||How well the game mechanics work (player controls, game action, interface, etc.)
||The quality of the art, or the quality/speed of the drawing routines
||How much you personally like the game, regardless of other attributes
|Sound / Music
||The quality of the sound effects and/or music composition
|Overall MobyScore (11 votes)
MobyRanks are listed below. You can read here
for more information about MobyRank.
The actual film Robocop is one of my all-time favourites and the coin-op managed to capture a lot of the atmosphere of the movie. The Amiga version does pretty much the same thing – starting with the intro sequence and followed by the accurate arcade-quality graphics of the game itself. Rather than going for an all-out conversion, Ocean has gone for a 'half and half' format combining the best bits from the arcade version and adding strategy elements. The game is tough and will take some completing but rather than a chore. I'm sure that it will be an enjoyable experience. See for yourself – buy Robocop today!
The Games Machine (UK)
Ocean should really congratulate themselves, for what was excellent on 8-bit formats has undergone a remarkable metamorphosis to be reborn with samples, digitised pictures, superb presentation and all the other extras that boost it far beyond just being a very good entertainment.
Robocop will succeed, as it has done on every other format. Compared to these its quality is more than good enough, but I cannot help voicing some of the disappointment that others will feel when they see this. It could have been superb.
The game provides no room for improvisation, there is one way to go through each stage, Robocop knows what to do, all you have to do is move the joystick and press the fire button. Not as dull as it sounds; graphics, sounds and intermediate games are good, it's the endless scrolling along hitting and shooting people stages that I found a bit pointless.
It's a nicely put-together platform shoot 'em up which fans of the film will be well pleased with. As a game in its own right it's stands up, but it's not terrific and you'll complete it sooner rather than later. From then on, the only real reason to keep playing lies in constant attempts at improving to your score.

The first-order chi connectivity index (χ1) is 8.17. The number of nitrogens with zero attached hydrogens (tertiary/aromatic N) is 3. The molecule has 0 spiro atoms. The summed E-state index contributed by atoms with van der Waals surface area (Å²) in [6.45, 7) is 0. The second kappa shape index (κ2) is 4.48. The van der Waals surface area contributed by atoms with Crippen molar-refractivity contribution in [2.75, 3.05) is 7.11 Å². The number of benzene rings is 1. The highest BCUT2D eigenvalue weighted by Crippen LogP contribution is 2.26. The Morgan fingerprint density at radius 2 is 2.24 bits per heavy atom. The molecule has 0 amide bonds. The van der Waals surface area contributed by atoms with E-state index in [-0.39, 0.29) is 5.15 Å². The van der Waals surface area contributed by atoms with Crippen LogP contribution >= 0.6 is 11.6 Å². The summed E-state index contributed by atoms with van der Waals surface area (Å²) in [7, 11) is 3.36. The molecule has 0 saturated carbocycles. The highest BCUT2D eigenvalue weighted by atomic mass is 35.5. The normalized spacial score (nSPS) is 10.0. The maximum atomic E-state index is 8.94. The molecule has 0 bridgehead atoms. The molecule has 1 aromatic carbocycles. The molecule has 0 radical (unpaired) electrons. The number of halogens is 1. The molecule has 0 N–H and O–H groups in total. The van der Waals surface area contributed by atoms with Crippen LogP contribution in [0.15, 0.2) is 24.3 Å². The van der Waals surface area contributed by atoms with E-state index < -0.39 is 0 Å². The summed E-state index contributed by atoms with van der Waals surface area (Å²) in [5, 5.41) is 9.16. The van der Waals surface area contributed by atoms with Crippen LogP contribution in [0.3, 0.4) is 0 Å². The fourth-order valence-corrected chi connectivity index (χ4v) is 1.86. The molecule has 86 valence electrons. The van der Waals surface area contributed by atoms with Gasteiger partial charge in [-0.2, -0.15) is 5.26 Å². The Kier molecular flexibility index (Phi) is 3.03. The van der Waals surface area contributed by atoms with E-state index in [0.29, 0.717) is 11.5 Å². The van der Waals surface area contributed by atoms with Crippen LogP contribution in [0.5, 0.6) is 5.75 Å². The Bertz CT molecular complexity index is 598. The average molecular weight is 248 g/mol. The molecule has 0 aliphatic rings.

Amiga User International
Robocop does well in combining a favoured gamestyle with a variety of additional extras. The variety gained from the sub-games makes the game a whole lot more interesting to play than if it were a straight Rolling Thunder
clone. There is still that question of the extra fiver Ocean is charging over the £19.95 ST version. With two games coming from one chunk of source code, the argument of longer development time is counterbalanced, and the days of ST games outselling their Amiga counterparts are gone. Still, pricing aside, it must be said that Robocop is a great game, and one that no arcade addict will want to be without.
Robocop is another of those ill-conceived licensed titles I keep carping about. It's kind of sad when the music and sound are the best things about a game, but that's the case here. The graphics are slightly above average but the game is just another uninspired side-scrolling arcade title, the like of which we've seen a thousand times before. It's also too slow; I don't like games where the enemies move faster than I can. The blurb on the packagaging says "Part man, part machine, all game"; I say "Part man, part machine, no play"
Amiga Points of View
You'll play Robocop for about five minutes - hey, you might even finish the first level - but beyond that there is nothing special here. Ocean should hang their heads in shame! A poor conversion.
It might look dangerously tempting, but stay away from it! Everything feels very flat and amateurish, and exudes an overpowering odour of wasted potential. It's boring, more than anything else, and certainly nothing like the RoboCop film I watched.